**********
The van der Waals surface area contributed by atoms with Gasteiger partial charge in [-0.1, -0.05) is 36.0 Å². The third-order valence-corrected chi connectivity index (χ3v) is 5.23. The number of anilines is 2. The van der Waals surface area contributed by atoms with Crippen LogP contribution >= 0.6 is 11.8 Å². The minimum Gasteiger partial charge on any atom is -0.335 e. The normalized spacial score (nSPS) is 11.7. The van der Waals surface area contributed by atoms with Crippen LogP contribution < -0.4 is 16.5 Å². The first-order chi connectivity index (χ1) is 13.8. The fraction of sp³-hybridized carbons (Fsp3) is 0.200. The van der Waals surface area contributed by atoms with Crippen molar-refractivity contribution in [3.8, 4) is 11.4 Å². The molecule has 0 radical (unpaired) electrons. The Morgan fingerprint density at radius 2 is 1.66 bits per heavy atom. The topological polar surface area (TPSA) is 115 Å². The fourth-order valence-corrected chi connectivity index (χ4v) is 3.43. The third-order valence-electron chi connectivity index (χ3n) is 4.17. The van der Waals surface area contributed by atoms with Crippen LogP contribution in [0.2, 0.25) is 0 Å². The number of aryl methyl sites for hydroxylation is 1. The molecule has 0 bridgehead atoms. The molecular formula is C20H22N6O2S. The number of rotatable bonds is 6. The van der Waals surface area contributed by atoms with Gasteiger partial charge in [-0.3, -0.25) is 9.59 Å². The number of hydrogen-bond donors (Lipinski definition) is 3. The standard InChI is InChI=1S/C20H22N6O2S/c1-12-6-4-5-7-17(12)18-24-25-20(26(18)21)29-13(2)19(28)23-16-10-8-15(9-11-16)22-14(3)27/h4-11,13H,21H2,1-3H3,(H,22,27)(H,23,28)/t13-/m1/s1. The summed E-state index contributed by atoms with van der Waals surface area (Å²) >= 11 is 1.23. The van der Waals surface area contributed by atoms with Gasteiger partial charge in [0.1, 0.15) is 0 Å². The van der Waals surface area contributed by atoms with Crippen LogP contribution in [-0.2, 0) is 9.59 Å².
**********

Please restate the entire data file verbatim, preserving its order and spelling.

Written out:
The van der Waals surface area contributed by atoms with Gasteiger partial charge in [-0.1, -0.05) is 36.0 Å². The third-order valence-corrected chi connectivity index (χ3v) is 5.23. The number of anilines is 2. The van der Waals surface area contributed by atoms with Crippen LogP contribution >= 0.6 is 11.8 Å². The minimum Gasteiger partial charge on any atom is -0.335 e. The normalized spacial score (nSPS) is 11.7. The van der Waals surface area contributed by atoms with Crippen LogP contribution < -0.4 is 16.5 Å². The first-order chi connectivity index (χ1) is 13.8. The fraction of sp³-hybridized carbons (Fsp3) is 0.200. The van der Waals surface area contributed by atoms with Crippen molar-refractivity contribution in [3.8, 4) is 11.4 Å². The molecule has 0 radical (unpaired) electrons. The Morgan fingerprint density at radius 2 is 1.66 bits per heavy atom. The topological polar surface area (TPSA) is 115 Å². The fourth-order valence-corrected chi connectivity index (χ4v) is 3.43. The third-order valence-electron chi connectivity index (χ3n) is 4.17. The van der Waals surface area contributed by atoms with Crippen LogP contribution in [0.2, 0.25) is 0 Å². The number of aryl methyl sites for hydroxylation is 1. The molecule has 0 bridgehead atoms. The molecular formula is C20H22N6O2S. The number of rotatable bonds is 6. The van der Waals surface area contributed by atoms with Gasteiger partial charge in [-0.3, -0.25) is 9.59 Å². The number of hydrogen-bond donors (Lipinski definition) is 3. The standard InChI is InChI=1S/C20H22N6O2S/c1-12-6-4-5-7-17(12)18-24-25-20(26(18)21)29-13(2)19(28)23-16-10-8-15(9-11-16)22-14(3)27/h4-11,13H,21H2,1-3H3,(H,22,27)(H,23,28)/t13-/m1/s1. The summed E-state index contributed by atoms with van der Waals surface area (Å²) >= 11 is 1.23. The van der Waals surface area contributed by atoms with Gasteiger partial charge in [0.1, 0.15) is 0 Å². The van der Waals surface area contributed by atoms with Crippen LogP contribution in [-0.2, 0) is 9.59 Å².